It's pretty common knowledge that a drink now and then is not a major health concern -- and may even be good for you. But more than a few drinks really poses some health threats, from an increased risk of liver disease to bleeding ulcers. One downfall of excessive alcohol intake that's not discussed as often is its impact on your oral health. Here's a look at three ways excessive alcohol consumption can damage your teeth, gums, and oral tissues.
You may think of oral cancer as an issue that's limited to smokers, but in fact, excessive alcohol consumption is a major risk factor for oral cancer, too. If you drink 3.5 or more drinks per day, you are at least twice as likely to develop oral cancer as a non-drinker. Cancerous lesions may develop on the tongue, lips, gums, or cheeks. Your dentist will check for signs of oral cancer during your regular checkups, which is one reason why it's so important to visit your dentist regularly. However, even when caught relatively early, most cases do require surgical removal of some oral tissues, which could lead to disfigurement.
Alcohol has a dehydrating effect. So, when you sip an alcoholic beverage -- and even afterward -- your mouth tends to dry out. This leaves oral bacteria to have a heyday as there's not so much saliva around to rinse them away. And oral bacteria lead to tooth decay. This problem is often compounded by the fact that many alcoholic beverages, including beer, wine, and cocktails, are rather high in sugars. The sugars feed the oral bacteria, further accelerating the decay.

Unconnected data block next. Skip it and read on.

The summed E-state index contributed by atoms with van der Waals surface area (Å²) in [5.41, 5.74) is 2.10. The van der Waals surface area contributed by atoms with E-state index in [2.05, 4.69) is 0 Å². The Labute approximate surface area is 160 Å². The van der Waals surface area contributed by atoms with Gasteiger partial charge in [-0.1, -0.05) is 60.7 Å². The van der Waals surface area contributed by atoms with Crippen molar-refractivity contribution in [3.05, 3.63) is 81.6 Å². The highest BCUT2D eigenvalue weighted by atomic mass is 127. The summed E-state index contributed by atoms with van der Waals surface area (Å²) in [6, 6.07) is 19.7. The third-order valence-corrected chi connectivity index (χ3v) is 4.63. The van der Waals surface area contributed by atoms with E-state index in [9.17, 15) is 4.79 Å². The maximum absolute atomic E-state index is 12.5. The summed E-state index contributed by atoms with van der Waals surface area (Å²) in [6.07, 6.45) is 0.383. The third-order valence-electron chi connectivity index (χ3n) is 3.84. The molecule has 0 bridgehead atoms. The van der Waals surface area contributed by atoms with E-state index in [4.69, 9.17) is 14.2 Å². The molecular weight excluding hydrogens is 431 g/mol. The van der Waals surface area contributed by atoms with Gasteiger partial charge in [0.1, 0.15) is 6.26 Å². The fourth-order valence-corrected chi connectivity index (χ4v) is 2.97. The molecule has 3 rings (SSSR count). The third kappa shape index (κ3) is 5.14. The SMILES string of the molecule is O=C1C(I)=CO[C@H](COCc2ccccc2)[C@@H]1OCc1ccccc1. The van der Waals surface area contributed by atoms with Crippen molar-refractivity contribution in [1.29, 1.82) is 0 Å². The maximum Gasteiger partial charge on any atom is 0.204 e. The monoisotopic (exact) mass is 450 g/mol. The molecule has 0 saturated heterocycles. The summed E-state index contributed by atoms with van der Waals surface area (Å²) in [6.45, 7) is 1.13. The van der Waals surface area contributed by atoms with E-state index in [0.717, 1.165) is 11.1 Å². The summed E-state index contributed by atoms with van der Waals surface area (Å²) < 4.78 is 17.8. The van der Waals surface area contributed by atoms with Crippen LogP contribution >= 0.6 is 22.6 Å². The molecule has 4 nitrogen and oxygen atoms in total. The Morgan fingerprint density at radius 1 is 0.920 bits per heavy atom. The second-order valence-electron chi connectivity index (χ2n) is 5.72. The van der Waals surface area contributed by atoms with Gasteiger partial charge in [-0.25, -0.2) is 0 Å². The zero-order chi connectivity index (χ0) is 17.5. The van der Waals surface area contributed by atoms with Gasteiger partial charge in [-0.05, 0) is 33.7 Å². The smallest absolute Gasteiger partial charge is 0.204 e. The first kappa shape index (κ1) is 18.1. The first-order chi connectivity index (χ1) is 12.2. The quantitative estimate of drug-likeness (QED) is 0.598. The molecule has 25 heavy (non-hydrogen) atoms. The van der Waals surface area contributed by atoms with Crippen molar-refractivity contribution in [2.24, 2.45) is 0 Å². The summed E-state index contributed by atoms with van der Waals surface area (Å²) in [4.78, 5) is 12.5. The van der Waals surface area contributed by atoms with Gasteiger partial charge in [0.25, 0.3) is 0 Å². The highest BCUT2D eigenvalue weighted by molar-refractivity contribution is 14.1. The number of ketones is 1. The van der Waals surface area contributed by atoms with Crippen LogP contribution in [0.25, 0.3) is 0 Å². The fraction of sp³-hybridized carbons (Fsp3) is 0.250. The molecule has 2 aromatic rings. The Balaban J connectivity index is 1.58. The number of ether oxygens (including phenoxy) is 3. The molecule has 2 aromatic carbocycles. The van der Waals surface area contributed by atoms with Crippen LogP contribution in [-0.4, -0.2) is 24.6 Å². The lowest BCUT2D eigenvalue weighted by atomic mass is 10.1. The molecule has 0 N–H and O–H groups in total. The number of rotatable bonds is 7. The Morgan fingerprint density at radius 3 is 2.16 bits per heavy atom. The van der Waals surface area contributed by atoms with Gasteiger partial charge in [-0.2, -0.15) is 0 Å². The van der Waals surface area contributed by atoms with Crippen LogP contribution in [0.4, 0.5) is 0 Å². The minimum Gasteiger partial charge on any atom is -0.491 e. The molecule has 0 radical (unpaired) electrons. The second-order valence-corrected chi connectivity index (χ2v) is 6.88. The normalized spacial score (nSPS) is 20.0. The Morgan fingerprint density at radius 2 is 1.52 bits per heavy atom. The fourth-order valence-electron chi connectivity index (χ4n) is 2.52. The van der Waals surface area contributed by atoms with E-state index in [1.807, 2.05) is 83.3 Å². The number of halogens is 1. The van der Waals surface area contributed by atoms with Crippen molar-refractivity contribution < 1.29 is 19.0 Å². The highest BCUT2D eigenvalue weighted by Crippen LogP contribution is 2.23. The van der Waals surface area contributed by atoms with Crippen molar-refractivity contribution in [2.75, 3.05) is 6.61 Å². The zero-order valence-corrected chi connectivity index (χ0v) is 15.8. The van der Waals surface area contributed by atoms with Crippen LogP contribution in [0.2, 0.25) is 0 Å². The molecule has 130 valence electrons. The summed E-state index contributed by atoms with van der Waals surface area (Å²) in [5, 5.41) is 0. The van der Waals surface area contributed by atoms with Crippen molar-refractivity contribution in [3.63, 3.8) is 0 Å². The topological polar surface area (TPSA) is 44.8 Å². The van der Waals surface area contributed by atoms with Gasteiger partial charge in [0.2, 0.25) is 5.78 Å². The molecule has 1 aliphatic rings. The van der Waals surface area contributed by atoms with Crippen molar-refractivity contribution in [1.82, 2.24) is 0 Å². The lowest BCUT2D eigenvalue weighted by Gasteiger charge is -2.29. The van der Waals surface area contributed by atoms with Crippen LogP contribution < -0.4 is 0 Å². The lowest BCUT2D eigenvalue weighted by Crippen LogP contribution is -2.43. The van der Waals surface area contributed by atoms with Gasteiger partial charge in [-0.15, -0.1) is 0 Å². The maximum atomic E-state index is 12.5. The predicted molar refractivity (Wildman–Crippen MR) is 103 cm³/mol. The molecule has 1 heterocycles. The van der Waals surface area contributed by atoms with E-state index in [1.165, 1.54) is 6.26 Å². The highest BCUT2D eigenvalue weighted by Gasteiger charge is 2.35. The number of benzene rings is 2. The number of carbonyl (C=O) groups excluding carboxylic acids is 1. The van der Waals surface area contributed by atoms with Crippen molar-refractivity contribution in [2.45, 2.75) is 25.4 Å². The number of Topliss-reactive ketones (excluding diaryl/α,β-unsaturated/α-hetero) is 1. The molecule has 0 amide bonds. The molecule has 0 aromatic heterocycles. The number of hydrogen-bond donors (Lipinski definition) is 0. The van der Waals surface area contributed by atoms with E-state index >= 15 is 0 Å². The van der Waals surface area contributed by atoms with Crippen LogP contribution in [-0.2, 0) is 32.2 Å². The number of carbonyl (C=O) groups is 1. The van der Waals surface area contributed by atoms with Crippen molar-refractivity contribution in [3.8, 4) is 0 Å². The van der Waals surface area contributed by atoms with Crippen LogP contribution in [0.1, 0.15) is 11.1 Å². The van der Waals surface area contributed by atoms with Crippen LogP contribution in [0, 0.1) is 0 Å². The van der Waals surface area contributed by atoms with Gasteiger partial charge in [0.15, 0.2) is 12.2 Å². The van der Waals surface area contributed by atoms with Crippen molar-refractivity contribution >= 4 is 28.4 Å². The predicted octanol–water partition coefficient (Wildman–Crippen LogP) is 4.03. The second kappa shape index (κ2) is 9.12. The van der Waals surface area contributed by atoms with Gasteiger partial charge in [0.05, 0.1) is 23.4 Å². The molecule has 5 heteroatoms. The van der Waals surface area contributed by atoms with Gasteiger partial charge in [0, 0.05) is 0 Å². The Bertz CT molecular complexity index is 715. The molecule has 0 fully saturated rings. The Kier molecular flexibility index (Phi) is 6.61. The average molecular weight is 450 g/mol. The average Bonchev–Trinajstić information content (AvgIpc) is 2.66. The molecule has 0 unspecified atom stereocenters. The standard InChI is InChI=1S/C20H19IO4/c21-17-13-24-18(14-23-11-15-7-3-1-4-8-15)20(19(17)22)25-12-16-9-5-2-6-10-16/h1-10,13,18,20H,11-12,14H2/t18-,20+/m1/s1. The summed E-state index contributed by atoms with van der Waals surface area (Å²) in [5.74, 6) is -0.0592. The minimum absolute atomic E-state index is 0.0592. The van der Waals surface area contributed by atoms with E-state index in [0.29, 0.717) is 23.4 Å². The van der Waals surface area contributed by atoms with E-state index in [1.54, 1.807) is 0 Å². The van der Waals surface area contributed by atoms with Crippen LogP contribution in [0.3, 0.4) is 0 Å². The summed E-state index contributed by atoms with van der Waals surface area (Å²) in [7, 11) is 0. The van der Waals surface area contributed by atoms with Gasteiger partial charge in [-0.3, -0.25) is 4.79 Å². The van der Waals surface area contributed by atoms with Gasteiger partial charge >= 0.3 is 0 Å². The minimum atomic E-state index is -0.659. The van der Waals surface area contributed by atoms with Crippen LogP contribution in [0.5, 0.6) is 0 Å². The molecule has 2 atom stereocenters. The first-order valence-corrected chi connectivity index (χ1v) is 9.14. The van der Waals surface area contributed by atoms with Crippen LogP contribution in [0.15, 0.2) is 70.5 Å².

The same bacteria that cause tooth decay also cause gum disease. They can work their way between your teeth and your gums, leading to swelling and redness. While gum disease may initially seem like a minor annoyance, it can get really bad really fast. Before long, your teeth may get looser in their sockets as the bacteria begin to eat away at the ligaments that hold them in place. Many people with advanced gum disease end up losing some teeth. While remedies like mouthwash and frequent tooth brushing can keep gum disease under control, you're unlikely to get rid of the problem completely if you don't moderate your drinking.
If you want to keep your teeth and gums healthy, it really is best to keep your alcohol intake under control. Talk to your dentist to learn more.